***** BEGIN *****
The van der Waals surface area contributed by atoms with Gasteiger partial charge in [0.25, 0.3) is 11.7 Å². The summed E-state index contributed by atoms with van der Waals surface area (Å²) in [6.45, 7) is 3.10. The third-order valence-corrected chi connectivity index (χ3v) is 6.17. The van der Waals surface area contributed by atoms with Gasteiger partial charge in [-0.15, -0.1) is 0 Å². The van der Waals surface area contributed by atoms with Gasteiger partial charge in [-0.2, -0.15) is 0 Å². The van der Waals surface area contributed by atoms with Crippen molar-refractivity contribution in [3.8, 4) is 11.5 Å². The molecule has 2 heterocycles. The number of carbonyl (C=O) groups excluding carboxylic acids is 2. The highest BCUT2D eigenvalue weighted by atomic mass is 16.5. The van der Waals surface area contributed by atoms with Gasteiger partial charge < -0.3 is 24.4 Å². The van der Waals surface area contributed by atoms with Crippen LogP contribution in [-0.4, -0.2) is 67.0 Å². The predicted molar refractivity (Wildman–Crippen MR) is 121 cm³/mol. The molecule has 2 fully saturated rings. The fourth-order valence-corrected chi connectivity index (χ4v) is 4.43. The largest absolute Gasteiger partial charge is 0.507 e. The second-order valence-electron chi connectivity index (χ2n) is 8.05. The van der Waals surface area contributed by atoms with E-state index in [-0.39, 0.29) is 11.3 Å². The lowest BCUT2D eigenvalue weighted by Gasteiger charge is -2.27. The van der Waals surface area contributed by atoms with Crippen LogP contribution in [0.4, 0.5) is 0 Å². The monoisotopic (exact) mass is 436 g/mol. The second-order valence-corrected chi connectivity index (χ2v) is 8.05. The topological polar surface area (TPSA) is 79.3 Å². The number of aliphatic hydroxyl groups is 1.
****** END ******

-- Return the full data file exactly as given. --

The van der Waals surface area contributed by atoms with Gasteiger partial charge in [0.25, 0.3) is 11.7 Å². The summed E-state index contributed by atoms with van der Waals surface area (Å²) in [6.45, 7) is 3.10. The third-order valence-corrected chi connectivity index (χ3v) is 6.17. The van der Waals surface area contributed by atoms with Gasteiger partial charge in [-0.15, -0.1) is 0 Å². The van der Waals surface area contributed by atoms with Gasteiger partial charge in [-0.2, -0.15) is 0 Å². The van der Waals surface area contributed by atoms with Crippen molar-refractivity contribution in [3.8, 4) is 11.5 Å². The molecule has 2 heterocycles. The number of carbonyl (C=O) groups excluding carboxylic acids is 2. The highest BCUT2D eigenvalue weighted by atomic mass is 16.5. The van der Waals surface area contributed by atoms with Gasteiger partial charge < -0.3 is 24.4 Å². The van der Waals surface area contributed by atoms with Crippen LogP contribution in [-0.4, -0.2) is 67.0 Å². The predicted molar refractivity (Wildman–Crippen MR) is 121 cm³/mol. The molecule has 2 fully saturated rings. The fourth-order valence-corrected chi connectivity index (χ4v) is 4.43. The largest absolute Gasteiger partial charge is 0.507 e. The second-order valence-electron chi connectivity index (χ2n) is 8.05. The van der Waals surface area contributed by atoms with E-state index in [-0.39, 0.29) is 11.3 Å². The lowest BCUT2D eigenvalue weighted by Gasteiger charge is -2.27. The van der Waals surface area contributed by atoms with Crippen LogP contribution in [0.4, 0.5) is 0 Å². The monoisotopic (exact) mass is 436 g/mol. The second-order valence-corrected chi connectivity index (χ2v) is 8.05. The topological polar surface area (TPSA) is 79.3 Å². The number of aliphatic hydroxyl groups is 1.